How to Be a Great Coach: 24 Lessons for Turning on the Productivity of Every Employee

Front Cover
McGraw Hill Professional, Jul 1, 2008 - Business & Economics - 128 pages

Today's worker is empowered and intelligent, and no longer can you expect overbearing, high-pressure management tactics to improve performance. In the modern workplace, managers are discovering that they must work in partnership with their employees, providing them with the tools they need for success by first determining exactly what those tools are.

How to Be a Great Coach provides guidelines, best practices, and state-of-the-art approaches for working with, instead of against, your employees, boosting their motivation, performance, and productivity. This results-focused book examines 24 innovative and proven approaches for getting the best efforts from your employees by giving your best, and earning their respect by first learning how to:

  • Solicit their opinions-and take them seriously
  • Be willing to take the hit for your own mistakes
  • Ask targeted questions and patiently await answers
  • Communicate your willingness to hear complaints
  • Foster independence, not subservience
  • Explain your expectations clearly
  • Always advocate for your employees

When your employees do well, you do well. Learn all about today's most effective coaching methods--what they are, how they work, and how you can use them to dramatically improve the performance of your employees--in the focused, hands-on leadership guide How to Be a Great Coach.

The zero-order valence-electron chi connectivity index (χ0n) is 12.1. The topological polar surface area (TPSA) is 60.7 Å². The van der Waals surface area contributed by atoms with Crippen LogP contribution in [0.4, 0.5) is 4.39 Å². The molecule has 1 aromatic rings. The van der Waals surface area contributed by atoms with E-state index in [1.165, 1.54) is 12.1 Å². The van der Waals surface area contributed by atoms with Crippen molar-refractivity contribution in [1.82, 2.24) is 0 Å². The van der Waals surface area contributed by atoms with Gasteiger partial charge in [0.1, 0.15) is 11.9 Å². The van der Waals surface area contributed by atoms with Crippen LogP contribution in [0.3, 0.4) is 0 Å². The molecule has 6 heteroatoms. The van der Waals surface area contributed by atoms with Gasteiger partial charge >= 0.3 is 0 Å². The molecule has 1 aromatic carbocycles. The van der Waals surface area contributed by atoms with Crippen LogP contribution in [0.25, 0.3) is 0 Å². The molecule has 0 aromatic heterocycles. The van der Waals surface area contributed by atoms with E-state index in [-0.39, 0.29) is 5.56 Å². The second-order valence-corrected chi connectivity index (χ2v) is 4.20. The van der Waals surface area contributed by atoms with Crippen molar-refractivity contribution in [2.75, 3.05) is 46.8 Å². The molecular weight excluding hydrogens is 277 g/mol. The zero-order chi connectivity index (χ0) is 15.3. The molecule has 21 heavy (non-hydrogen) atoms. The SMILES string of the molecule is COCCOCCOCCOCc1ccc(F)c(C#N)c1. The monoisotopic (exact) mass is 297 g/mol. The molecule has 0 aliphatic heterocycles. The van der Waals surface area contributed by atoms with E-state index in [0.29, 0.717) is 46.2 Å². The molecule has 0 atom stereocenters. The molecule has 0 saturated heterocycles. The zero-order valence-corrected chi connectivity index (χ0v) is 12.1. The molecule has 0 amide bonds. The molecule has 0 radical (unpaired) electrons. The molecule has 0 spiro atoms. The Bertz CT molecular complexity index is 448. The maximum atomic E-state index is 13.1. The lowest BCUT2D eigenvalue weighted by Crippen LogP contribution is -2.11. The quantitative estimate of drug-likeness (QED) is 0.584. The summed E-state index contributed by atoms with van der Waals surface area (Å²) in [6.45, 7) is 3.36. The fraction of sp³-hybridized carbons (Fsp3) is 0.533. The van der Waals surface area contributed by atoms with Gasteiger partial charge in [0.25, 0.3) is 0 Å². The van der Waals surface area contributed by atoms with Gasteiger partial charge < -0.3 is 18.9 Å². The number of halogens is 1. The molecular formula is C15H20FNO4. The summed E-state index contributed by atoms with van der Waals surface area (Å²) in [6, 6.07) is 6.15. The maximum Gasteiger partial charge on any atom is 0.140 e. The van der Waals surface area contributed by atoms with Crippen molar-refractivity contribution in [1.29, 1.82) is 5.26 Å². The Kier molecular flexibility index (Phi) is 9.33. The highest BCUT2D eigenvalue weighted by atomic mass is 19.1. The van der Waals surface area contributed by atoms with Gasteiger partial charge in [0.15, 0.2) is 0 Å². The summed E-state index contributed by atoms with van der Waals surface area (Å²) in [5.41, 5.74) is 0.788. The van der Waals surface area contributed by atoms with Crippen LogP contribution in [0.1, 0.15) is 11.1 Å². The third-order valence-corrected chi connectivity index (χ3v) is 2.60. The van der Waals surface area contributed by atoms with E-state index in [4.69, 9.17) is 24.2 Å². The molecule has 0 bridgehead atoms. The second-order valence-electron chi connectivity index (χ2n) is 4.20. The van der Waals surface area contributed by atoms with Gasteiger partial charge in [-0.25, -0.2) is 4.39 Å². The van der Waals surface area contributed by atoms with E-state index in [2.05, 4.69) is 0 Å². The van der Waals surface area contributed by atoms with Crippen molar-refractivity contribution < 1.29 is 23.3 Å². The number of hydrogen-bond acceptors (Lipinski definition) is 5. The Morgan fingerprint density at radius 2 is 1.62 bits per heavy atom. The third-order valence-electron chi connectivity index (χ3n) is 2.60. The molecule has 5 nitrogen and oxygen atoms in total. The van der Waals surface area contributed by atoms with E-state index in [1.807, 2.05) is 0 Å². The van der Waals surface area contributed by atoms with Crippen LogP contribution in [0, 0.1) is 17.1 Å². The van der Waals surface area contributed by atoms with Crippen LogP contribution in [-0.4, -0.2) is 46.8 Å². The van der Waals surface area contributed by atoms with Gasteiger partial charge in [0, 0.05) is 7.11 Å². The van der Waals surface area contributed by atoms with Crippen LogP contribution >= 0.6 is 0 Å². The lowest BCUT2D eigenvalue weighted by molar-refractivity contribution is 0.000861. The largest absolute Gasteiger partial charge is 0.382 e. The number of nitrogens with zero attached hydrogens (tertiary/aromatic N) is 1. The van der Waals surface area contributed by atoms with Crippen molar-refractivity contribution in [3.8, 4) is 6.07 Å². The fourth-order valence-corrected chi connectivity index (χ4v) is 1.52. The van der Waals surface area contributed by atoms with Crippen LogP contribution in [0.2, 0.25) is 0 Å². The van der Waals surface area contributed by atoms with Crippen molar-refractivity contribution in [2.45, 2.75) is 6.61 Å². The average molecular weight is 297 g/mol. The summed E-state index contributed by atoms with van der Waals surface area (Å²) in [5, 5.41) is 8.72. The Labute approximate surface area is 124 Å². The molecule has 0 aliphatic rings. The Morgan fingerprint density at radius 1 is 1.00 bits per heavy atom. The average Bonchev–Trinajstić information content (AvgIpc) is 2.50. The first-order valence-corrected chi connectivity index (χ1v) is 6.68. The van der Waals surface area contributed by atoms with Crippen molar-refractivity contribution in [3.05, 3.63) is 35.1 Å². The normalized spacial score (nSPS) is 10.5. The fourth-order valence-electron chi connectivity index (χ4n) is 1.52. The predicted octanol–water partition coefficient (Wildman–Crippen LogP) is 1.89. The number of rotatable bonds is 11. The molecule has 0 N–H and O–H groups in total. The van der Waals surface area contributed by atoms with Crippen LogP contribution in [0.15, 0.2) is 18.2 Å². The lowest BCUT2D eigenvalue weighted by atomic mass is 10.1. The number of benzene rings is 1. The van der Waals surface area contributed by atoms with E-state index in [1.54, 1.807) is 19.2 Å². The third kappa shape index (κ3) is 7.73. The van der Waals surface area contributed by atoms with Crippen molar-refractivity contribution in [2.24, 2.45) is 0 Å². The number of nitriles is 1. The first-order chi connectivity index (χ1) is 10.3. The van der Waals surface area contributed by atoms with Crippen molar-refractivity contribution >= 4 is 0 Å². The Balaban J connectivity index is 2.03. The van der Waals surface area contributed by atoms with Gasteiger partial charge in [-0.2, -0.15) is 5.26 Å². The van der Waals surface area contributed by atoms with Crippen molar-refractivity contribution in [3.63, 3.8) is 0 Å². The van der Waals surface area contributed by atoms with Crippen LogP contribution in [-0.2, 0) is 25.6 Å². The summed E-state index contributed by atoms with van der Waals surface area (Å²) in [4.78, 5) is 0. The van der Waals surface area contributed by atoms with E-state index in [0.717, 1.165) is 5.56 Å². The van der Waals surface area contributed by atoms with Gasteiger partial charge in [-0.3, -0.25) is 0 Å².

What people are saying - Write a review

We haven't found any reviews in the usual places.

Contents

Be a coach
5
Motivate them
9
Ask for their opinions
13
Admit your mistakes
17
Be accessible
21
Be a good listener
25
Ask good questions
29
Welcome complaints
33
Solve problems together
57
Deliver the bad news personally
61
Dont act out of anger
65
Avoid memo mania
69
Manage meetings
73
Train them
77
Stress the positive
81
Reward what you want
85

Coach oneonone
37
Watch your language
41
Celebrate the differences
45
Empower independent employees
49
Make the call
53
Provide positive feedback
89
Advocate for your employees
93
Just get started
97
The McGrawHill Mighty Managers Handbooks
100
Copyright

Other editions - View all

Common terms and phrases

About the author (2008)

Marshall Cook is a professor in the Division of Continuing Studies at the University of Wisconsin-Madison. He is the author of nearly a dozen books, including Effective Coaching and Time Management.

Bibliographic information